More of an Art than a Science: The IMF’s Debt Sustainability Analysis and the Making of a Public Tool

Laskaridis, Christina (2020). More of an Art than a Science: The IMF’s Debt Sustainability Analysis and the Making of a Public Tool. Œconomia ­­– History / Methodology / Philosophy, 10(4) pp. 789–818.

DOI: https://doi.org/10.4000/oeconomia.9857

URL: https://journals.openedition.org/oeconomia/9857

Abstract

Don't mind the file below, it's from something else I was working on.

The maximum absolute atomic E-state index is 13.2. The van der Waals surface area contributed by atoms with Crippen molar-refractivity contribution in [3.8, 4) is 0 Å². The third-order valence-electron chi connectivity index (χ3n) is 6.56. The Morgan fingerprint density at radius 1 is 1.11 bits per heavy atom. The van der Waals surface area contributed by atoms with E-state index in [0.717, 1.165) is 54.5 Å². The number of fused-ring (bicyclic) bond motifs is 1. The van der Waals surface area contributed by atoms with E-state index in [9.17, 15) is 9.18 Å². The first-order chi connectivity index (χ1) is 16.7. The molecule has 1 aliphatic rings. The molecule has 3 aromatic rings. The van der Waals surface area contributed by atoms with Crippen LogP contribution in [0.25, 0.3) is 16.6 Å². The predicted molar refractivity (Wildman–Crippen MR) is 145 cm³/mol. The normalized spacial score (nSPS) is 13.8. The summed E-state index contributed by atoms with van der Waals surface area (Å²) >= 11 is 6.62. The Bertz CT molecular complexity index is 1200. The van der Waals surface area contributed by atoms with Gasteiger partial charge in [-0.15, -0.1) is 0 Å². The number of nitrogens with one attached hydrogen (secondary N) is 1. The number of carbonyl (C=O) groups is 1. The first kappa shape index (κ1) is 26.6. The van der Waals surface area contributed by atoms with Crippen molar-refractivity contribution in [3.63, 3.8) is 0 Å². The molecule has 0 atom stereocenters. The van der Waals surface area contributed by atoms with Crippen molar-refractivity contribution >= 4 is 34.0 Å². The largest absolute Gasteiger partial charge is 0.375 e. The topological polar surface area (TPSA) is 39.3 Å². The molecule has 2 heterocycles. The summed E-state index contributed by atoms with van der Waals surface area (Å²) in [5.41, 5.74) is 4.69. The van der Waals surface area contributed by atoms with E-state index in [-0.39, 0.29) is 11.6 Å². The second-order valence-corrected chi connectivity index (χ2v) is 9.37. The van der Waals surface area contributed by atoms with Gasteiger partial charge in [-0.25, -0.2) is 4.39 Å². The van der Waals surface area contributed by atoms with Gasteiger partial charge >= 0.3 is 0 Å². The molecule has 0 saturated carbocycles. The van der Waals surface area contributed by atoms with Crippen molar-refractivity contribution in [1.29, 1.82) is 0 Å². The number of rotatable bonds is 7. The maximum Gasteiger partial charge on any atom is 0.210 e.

This paper examines the origins of the IMF’s Debt Sustainability Analysis (DSA), a template to facilitate the measurement of a country’s debt sustainability that was introduced in 2002 and further developed in 2003. The template provides a pre-set format for governing the way debt sustainability analyses will be conducted by IMF staff economists. This paper examines how economic knowledge is embedded in the policy template and shows how expertise is shaped to resolve the IMF’s legitimation problems. This paper draws out the role of the public as an indispensable aspect of this process. Previous practice was publicly derided for being unsound and the introduction of the template attempted to make practices comparable across countries. This paper shows that the actual theoretical underpinnings of debt sustainability analysis were less important than how the “public” perceived them. Within the Fund, this “public” was perceived through reference to “the market,” governments as well as an undefined external scrutineer. The paper uses archival material from the Executive Board to show that a significant source of authority that the IMF used to enhance its legitimacy in the public domain arises from the perception of soundness in policy design, in turn relying on a perception of underlying theoretical rigour.

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